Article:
To me, those bores look pretty bad. If the pistons are free in there, then they must be a very poor fit and you must be getting a lot of leakage past them. The 'oil' grooves look far too deep as well. Have you got the plans for the engine? Might be worth checking to see how the pistons were intended to be sealed. Seems odd to me that an engine of that size would be designed with plain pistons with no packing or rings.
Thank you both for your replies - I thought that the bores looked wrong! The question now is what to do about it. Does anyone have any ideas about what could be done to (1) fix the bore problems; and (2) stop them recurring? That could well be wearing down my pistons.
As to the pistons themselves, I am fairly sure that all the smaller Stuart engines are designed to have oil grooves rather than piston rings (according to their plans), although, of course, piston rings can be fitted if one wants. Given the comments above, I think that I really ought to have rings fitted - should I fit small rings into each of the existing grooves, or machine all the grooves together and fit one enormous ring?
Last Edit: Aug 28, 2008 19:14:08 GMT by jamespetts
I think what I would do is lap out the bores with a small cylinder hone - the spring loaded, two-stone ones use for brake cylinders. Then slightly enlarge the three grooves in each piston and fill 'em with teflon tape twisted into a string.
Well, to be honest, I'd make new pistons, with one, larger groove and fill that, but ....
All the smaller Stuart engines do indeed have oil grooves rather than rings.
However, it seems to work OK. I have seen many Stuart engines, but never one with bores that badly marked. My own ST10V is now well over 50 years old, has been run many many times, and the bore is as good as new.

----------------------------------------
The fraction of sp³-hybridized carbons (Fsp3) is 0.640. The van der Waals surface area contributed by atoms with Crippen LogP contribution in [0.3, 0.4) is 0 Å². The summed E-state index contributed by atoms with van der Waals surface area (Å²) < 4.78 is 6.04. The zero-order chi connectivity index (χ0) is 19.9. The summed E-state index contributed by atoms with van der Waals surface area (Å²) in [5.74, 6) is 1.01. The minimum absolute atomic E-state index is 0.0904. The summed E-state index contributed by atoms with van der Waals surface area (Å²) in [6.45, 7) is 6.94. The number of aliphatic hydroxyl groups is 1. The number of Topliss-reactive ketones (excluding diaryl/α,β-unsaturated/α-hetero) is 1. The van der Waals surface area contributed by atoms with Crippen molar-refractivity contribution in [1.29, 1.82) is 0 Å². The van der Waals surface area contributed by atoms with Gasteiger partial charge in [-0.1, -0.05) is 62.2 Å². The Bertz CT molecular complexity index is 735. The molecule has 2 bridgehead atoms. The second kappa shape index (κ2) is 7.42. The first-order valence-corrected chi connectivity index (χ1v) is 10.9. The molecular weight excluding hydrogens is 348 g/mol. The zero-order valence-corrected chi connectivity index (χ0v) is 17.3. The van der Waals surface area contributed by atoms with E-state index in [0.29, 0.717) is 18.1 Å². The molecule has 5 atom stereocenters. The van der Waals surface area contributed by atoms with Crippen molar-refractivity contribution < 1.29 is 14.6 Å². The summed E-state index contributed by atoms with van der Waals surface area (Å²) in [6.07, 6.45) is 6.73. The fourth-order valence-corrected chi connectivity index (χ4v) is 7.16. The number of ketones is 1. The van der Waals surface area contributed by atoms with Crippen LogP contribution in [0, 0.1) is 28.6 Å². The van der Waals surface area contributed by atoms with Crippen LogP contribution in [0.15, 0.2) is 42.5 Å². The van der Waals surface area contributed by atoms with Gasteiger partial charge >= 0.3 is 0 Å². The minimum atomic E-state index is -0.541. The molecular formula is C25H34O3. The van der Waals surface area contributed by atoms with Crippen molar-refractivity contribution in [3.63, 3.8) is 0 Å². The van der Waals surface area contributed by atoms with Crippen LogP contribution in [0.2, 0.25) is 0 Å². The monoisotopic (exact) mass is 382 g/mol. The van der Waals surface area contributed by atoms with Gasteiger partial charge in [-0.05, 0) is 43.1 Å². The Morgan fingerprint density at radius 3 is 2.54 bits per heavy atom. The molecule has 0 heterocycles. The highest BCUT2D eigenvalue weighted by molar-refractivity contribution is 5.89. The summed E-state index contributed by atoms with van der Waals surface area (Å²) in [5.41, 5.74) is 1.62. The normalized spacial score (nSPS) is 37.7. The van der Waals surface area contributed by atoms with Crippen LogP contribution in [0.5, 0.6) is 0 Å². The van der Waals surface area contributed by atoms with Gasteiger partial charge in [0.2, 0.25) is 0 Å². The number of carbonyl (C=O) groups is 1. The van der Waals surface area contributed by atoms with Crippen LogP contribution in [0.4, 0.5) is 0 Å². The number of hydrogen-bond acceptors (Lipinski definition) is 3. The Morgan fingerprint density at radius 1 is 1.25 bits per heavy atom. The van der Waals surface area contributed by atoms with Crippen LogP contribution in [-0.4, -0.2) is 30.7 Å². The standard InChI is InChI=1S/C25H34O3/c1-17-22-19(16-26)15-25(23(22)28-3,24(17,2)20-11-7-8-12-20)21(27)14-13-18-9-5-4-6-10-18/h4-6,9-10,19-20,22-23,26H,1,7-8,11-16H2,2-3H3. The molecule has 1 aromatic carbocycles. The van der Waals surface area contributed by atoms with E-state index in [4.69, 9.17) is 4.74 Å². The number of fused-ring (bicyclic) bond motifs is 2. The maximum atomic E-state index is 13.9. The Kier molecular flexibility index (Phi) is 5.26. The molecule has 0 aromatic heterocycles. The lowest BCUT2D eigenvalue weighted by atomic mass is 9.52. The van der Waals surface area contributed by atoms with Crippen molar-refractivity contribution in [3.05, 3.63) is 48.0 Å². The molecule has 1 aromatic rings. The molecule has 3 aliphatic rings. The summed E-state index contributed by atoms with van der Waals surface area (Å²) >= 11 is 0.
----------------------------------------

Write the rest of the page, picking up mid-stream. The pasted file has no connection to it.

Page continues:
Which raises the question, why is yours so scored?
Water type? Lack of oil? Poor quality of the original casting? (They did sometimes vary.) Or....?
I would be more interesting in finding a possible cause at this stage, rather than just fixing it, as the same thing may happen again.
Alan, I agree - I need to understand what is going on with this. The water that I am using is locally collected rainwater, filtered with coffee filters. Occasionally, I have used tap water, which, in this area, is quite hard (hence using rain water mostly). There should not be a lack of oil, as I have a displacement lubricator in the steam line, which seems to work well. The engine certainly appears to be oiled. I have also been sucking oil back into the cylinders after every run to try to avoid rust.
The Stuart castings, especially recent ones (and this is a recently built engine), tend to be of good quality, and I cannot see any evidence anywhere else of problems with them. The cylinders are not pitted, though: the markings face outwards, not inwards: in other words, they are bumps, not troughs. The substance is very hard, though.
Incidentally, how have you managed to avoid rust accumulating on your old Stuart 10v? Do you run it on steam, or just air?
James, I'd bring the bits down to the club and get some advice. Cleaning out the bores is likely to mean that the piston doesn't fit so well, and neither will the covers. Could be interesting getting it lined up again afterwards. John
thank you for the suggestion. I think that I shall do that. I had better not disassemble it again until after the Ascot show, though, given the amount of time that it takes me to put it back together again!
Hi James For what it is worth I have quite a few Stuart models (small to large in size) and apart from the Beam engine that has piston rings fitted, all the rest have Graphite Yarn/String on the pistons and I have never had a problem like this. I use steam oil via displacement lubricators or mechanical oil feed pumps, they are messy but lubricate well. The only problem. once, was when I forgot to feed neat oil into the Beam cylinder after a steam up and the piston rings "just caught". Luckily I spotted it before any major seizure occurred. I was told years ago that if Graphite Yarn was used it helped hold the oil and was better for lubricating the cylinders. I see you say the markings face outwards on the cylinder bore, my two thoughts on this are that firstly the pistons are very slack in the bore allowing excess steam to pass the pistons, and secondly if the markings face outwards that is helping take away any gaps between piston and cylinder. Good luck anyway.